In the words of Thomas Hinderwell’s 1811 History, “Numerous parties from Scarborough...make excursions to Filey in the summer-season”. However, he continued, “notwithstanding its peculiar advantage for sea-bathing, it has few accommodations for permanent visitors”.
It seems that Hinderwell made no concessions for people like Charlotte Brontë, who, at a later date, was a “permanent visitor” to Filey and much preferred its slow pace and quiet atmosphere to the hustle and noise of Scarborough’s summer season.
In 1811, Hinderwell described Filey as “a small fishing-town eight miles south of Scarborough” and he was rather puzzled why it seemed to be so stuck in the past. After all, its “beautiful and spacious bay” was protected “by an extraordinary ridge or mole of rocks called Filey-bridge” so that it made “an excellent harbour”. Moreover, Filey’s superb shore sands, which ran in a crescent for nearly three miles, were “esteemed the finest on this part of the coast”. With such perfect natural advantages both as a port and a sea-bathing resort, why had Filey, unlike Bridlington or Scarborough, remained only “a small fishing-town?”.
Hinderwell had nothing but the highest praise for the people of Filey. Nearly all of them lived by fishing and they were remarkable for “their sobriety and industry, their cordiality as neighbours, and their inter-marriages with each other”. Aware of the genetic dangers of in-breeding, two hundred years later, we would be more cautious than Hinderwell of such a small community inter-marrying with each other.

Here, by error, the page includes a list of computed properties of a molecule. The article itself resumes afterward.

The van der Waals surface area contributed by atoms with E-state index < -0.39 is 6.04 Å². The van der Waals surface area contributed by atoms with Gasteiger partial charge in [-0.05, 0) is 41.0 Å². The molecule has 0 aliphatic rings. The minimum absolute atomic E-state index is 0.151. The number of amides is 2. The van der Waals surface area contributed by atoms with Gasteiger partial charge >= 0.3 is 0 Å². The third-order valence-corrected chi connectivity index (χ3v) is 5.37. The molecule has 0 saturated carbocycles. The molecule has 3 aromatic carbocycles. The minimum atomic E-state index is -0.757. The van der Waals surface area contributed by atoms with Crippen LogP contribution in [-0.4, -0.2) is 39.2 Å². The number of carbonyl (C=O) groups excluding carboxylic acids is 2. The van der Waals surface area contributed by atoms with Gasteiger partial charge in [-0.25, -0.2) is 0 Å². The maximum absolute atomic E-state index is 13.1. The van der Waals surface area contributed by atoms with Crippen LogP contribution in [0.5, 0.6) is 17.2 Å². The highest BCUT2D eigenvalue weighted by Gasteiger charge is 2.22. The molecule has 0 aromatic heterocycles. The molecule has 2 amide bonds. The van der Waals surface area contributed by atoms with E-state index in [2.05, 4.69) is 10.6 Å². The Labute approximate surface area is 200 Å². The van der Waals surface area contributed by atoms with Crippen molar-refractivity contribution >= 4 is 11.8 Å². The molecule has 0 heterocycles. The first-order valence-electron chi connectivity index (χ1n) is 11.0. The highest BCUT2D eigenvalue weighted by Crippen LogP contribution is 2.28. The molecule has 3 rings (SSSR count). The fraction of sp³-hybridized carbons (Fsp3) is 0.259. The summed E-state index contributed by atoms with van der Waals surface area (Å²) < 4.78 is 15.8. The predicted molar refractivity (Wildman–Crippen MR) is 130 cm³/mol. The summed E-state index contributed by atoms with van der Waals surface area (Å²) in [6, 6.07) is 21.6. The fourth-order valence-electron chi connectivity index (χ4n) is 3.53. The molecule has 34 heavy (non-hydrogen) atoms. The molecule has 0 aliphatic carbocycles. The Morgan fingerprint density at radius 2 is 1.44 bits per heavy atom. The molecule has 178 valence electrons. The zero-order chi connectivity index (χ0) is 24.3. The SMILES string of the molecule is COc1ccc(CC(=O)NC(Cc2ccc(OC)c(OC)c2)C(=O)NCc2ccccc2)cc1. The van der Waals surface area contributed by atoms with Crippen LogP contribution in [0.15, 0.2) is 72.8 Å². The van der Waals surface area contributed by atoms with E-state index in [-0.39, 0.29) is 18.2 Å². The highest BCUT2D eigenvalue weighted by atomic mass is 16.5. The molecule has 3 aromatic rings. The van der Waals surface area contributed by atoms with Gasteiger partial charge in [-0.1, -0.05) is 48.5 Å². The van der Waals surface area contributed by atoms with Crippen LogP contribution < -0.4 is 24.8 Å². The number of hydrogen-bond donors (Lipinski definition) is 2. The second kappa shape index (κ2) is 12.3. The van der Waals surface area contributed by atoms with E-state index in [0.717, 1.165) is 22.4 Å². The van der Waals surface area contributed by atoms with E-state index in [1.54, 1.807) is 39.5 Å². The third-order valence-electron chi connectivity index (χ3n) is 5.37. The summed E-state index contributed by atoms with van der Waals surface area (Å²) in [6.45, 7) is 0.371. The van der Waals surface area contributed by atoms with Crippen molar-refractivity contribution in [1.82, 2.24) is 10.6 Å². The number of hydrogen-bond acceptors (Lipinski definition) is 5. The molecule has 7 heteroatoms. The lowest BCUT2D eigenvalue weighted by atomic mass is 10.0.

In fact, the first national census of 1801 had revealed that only 505 people lived in Filey and that a significant proportion of them were called Jenkinson or Cammish! Here then was a society that had hardly changed for centuries, devoting itself almost entirely to one occupation, fishing, which engaged fully all its male and female population. One family historian of Filey has discovered that for nearly 200 years all its fishermen were drawn from no more than 12 families!
There were several reasons why old Filey was so exclusive, isolated, conservative and small. First of all, there was only one main source of employment and income and the whole community was dependent on them. They fished all year round: in-shore during the winter with three-man cobles and out at sea during the summer in five-men boats, three-masted luggers with a crew of five men, a cook and a boy.
They used baited hooks on lines to catch demersal fish such as cod that lived near the sea bed, and drift nets for pelagic fish such as the herring which swim near the surface. Herring were caught at night: their peculiar glow visible at a distance. Between August and November, they fitted out their five-men boats to follow the great shoals of herring southwards down the coast as far as Great Yarmouth and Lowestoft.
Unlike Scarborough’s fishermen, whom he thought were lazy and unenterprising, Hinderwell believed Filey’s were “exceedingly stout and hardy”. He did not mention their women, who were just as stout and hardy as their menfolk.